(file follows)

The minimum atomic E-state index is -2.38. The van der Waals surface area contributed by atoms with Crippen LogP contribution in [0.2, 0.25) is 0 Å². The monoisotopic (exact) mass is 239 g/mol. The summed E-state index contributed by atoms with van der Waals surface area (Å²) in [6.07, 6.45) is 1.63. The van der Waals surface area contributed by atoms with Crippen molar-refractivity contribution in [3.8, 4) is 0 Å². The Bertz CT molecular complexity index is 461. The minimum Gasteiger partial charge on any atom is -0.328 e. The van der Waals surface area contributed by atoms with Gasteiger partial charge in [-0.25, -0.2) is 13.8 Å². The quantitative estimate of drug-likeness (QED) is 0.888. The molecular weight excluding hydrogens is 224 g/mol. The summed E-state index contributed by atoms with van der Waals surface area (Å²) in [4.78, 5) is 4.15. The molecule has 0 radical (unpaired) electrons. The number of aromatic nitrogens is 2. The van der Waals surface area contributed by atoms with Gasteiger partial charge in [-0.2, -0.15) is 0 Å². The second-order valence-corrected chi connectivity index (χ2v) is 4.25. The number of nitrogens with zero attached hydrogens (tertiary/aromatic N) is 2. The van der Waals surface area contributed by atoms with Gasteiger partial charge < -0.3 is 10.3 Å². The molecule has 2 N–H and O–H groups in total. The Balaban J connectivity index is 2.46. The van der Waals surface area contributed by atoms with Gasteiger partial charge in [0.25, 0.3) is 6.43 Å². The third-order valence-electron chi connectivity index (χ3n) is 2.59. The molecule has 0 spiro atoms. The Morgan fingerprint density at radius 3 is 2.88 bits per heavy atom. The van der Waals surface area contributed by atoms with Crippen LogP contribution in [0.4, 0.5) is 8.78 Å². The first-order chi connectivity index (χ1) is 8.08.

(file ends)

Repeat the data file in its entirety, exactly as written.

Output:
The minimum atomic E-state index is -2.38. The van der Waals surface area contributed by atoms with Crippen LogP contribution in [0.2, 0.25) is 0 Å². The monoisotopic (exact) mass is 239 g/mol. The summed E-state index contributed by atoms with van der Waals surface area (Å²) in [6.07, 6.45) is 1.63. The van der Waals surface area contributed by atoms with Crippen molar-refractivity contribution in [3.8, 4) is 0 Å². The Bertz CT molecular complexity index is 461. The minimum Gasteiger partial charge on any atom is -0.328 e. The van der Waals surface area contributed by atoms with Gasteiger partial charge in [-0.25, -0.2) is 13.8 Å². The quantitative estimate of drug-likeness (QED) is 0.888. The molecular weight excluding hydrogens is 224 g/mol. The summed E-state index contributed by atoms with van der Waals surface area (Å²) in [4.78, 5) is 4.15. The molecule has 0 radical (unpaired) electrons. The number of aromatic nitrogens is 2. The van der Waals surface area contributed by atoms with Gasteiger partial charge in [-0.2, -0.15) is 0 Å². The second-order valence-corrected chi connectivity index (χ2v) is 4.25. The number of nitrogens with zero attached hydrogens (tertiary/aromatic N) is 2. The van der Waals surface area contributed by atoms with Gasteiger partial charge < -0.3 is 10.3 Å². The molecule has 2 N–H and O–H groups in total. The Balaban J connectivity index is 2.46. The van der Waals surface area contributed by atoms with Gasteiger partial charge in [0.25, 0.3) is 6.43 Å². The third-order valence-electron chi connectivity index (χ3n) is 2.59. The molecule has 0 spiro atoms. The Morgan fingerprint density at radius 3 is 2.88 bits per heavy atom. The van der Waals surface area contributed by atoms with Crippen LogP contribution in [0.4, 0.5) is 8.78 Å². The first-order chi connectivity index (χ1) is 8.08.